Korus

Korus could be a variant spelling of Chorus, a word referring to a group of people singing in unison. It comes from Latin chorus derived from Ancient Greek khorós meaning "ring dance, round dance; band, troop" perhaps derived from a Proto-Indo-European root word of uncertain meaning, perhaps from *gher- (1) (to enclose) or *gher- (2) (to like, want). Korus is also a Latvian word, … Continue reading Korus

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Fulla

Fulla (also known as Volla) is the name of a goddess in Norse mythology, a hand-maiden of Frigg. Her name is of uncertain origin and meaning. It may be related to Old Norse fullr meaning "full" and essentially meaning "bountiful", derived from a Proto-Indo-European root word *pleh₁- (to fill); or from Old Norse fyl meaning "foal" derived from Proto-Germanic *fulją. Fulla is also a Catalan … Continue reading Fulla

Arnold

Arnold comes from a Germanic name meaning "eagle power" from Germanic elements arn (eagle) derived from Proto-Germani *arô via Proto-Indo-European *h₃érō (eagle); and wald (power, leader, ruler) from Proto-Germanic *waldaną (to rule) also derived from Proto-Indo-European *h₂welh₁- (to rule; strong, powerful). It was used as a cognate of Anglo-Saxon name Earnweald also meaning "eagle power" from Old English elements earn (eagle) and weald (power, might) eventually replacing it. Arnold … Continue reading Arnold

Cerelia

Cerelia seems to be a variant of Cerealia which is the name of an ancient Roman festival held in honor of Ceres, the Roman goddess of agriculture (and the Roman equivalent of Greek goddess Demeter). The names comes from Latin crescere (to grow, increase, expand) derived from Proto-Indo-European *ḱer- (to grow, increase). Another possible meaning behind the name is that it may be a … Continue reading Cerelia

Trey

Trey came about s a nickname for someone who was a third child or usually the third of their name, which comes from Old French treis meaning "three" derived from Latin trēs (three) via Proto-Indo-European *tréyes (three). In cards or dice a trey refers to having a rank of three. Origin: Proto-Indo-European    

Brett

Brett comes from an English surname meaning "Breton", originally used to refer to someone who came from Brittany though it may also have been given to the Celtic inhabitants of Strathclyde, Scotland, who were called Bryttas/Brettas up until the 14th century. Brett is also a German word meaning "plank, board, shelf, tray" which comes from Proto-Germanic *burdą (board, … Continue reading Brett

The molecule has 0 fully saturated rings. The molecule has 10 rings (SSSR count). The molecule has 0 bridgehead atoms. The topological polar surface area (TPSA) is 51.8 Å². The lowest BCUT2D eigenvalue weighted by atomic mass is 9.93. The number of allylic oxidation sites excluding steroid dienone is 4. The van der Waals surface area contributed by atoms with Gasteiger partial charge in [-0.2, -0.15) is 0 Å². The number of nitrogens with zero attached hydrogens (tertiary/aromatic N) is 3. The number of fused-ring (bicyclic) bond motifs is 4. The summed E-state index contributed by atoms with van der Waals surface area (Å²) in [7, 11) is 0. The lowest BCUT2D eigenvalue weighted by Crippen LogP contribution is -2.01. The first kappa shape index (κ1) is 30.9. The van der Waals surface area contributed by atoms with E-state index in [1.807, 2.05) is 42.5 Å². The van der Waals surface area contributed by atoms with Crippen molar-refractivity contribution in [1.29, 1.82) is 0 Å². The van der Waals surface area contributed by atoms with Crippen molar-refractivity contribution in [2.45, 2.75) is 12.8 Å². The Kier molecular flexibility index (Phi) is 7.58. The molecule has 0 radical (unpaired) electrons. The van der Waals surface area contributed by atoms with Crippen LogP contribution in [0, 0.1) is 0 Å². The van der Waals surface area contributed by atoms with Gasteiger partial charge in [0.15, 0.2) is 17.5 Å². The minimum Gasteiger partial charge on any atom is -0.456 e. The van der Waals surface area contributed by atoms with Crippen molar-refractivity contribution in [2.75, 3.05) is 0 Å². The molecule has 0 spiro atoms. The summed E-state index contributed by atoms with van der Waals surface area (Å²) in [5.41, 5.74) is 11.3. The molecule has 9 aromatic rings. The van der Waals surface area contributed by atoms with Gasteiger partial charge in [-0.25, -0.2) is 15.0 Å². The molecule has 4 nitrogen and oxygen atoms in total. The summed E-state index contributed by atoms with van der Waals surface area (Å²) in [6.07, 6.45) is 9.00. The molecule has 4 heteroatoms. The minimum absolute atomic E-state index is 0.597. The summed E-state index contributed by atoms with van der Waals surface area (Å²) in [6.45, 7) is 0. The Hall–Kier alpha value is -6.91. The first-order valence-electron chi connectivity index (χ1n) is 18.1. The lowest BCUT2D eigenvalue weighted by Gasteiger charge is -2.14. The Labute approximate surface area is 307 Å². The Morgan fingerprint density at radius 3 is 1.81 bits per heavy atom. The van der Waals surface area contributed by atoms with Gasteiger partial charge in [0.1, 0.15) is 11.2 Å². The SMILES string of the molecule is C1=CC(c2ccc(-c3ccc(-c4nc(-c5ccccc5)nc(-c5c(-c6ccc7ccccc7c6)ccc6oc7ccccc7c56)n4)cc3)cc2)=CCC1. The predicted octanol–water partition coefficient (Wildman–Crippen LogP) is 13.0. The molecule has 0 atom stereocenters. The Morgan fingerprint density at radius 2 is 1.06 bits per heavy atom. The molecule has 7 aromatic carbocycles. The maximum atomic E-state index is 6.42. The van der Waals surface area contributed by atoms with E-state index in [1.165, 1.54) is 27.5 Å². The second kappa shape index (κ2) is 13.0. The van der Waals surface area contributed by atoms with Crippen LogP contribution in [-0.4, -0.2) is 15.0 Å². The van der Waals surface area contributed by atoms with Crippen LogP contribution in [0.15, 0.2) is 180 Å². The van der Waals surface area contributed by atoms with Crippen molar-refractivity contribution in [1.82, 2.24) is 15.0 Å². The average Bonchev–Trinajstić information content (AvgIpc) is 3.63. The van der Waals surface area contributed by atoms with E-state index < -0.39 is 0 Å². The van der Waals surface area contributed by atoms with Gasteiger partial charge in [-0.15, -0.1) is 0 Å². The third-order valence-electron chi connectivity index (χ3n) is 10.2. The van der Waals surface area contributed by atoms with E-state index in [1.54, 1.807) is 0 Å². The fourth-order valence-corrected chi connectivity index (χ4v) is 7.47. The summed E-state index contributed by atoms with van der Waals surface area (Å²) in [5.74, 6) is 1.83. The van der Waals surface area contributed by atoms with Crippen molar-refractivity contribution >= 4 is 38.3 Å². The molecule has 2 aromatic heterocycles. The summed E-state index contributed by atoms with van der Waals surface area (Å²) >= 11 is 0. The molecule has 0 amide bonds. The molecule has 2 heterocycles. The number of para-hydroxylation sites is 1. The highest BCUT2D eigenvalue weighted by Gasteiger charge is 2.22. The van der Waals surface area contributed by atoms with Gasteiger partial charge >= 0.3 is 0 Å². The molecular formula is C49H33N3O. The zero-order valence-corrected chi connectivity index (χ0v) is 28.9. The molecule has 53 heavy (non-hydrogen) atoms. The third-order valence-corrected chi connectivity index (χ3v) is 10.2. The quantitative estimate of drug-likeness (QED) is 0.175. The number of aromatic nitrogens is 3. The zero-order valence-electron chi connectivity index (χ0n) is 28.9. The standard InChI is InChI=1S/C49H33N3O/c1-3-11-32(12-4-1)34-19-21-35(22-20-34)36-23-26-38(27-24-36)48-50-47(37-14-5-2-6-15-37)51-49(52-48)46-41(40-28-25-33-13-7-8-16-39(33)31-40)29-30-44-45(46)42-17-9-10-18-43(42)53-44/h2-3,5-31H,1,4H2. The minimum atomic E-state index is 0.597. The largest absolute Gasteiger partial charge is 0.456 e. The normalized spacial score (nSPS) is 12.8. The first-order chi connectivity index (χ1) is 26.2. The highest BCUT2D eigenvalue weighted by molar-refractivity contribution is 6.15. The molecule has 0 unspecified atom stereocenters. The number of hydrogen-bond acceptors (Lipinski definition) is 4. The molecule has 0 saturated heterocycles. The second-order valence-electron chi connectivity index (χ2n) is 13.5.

Peregrine

Peregrine is the English form of Late Latin Peregrinus which means "traveler, foreigner" from Latin peregrē (foreign, abroad) made up from Latin per (through, by means of) deriving from Proto-Indo-European *per- (to go over); and ager (field, farm) also derived from Proto-Indo-European *h₂éǵros (field, pasturage). Peregrine is also a surname usually given to those who went on a pilgrimage so it also connotes the idea of a "pilgrim". It's … Continue reading Peregrine

Everly

Everly comes from an English surname derived from a place name. It means "wild boar clearing" from Old English eofor (wild boar; boar) and lēah (woodland, clearing, meadow) which comes from Proto-Germanic *lauhaz (clearing, meadow) derived from Proto-Indo-European *lowkos- (clearing, open space), a cognate of Latin lūcus (sacred grove, wood). Origin: Old English, Proto-Indo-European Variants: Everley (English) Everleigh (English)  

Bloom

Bloom conjures up images of blooming flowers, something in the process of opening up and blossoming. It comes from Middle Low German blōme (to bloom, flower, blossom) from Proto-Germanic *blōmô (flower) which ultimately derives from Proto-Indo-European *bʰleh₃- (to bloom, to flower, to thrive). As a word it's also used to refer to someone in the 'bloom' of youth, someone who's flourishing … Continue reading Bloom

Haven

Haven comes from an English word referring to a harbor or port, or any place that is used as a refuge or shelter. Basically it connotes a sense of safety and shelter. The word comes from Old English hæfen meaning "inlet; harbor, port" derived from Proto-Germanic *habnō (harbor; haven) related to Proto-Germanic *habą meaning "sea" from Proto-Indo-European *keh₂p- (to seize; to grab). … Continue reading Haven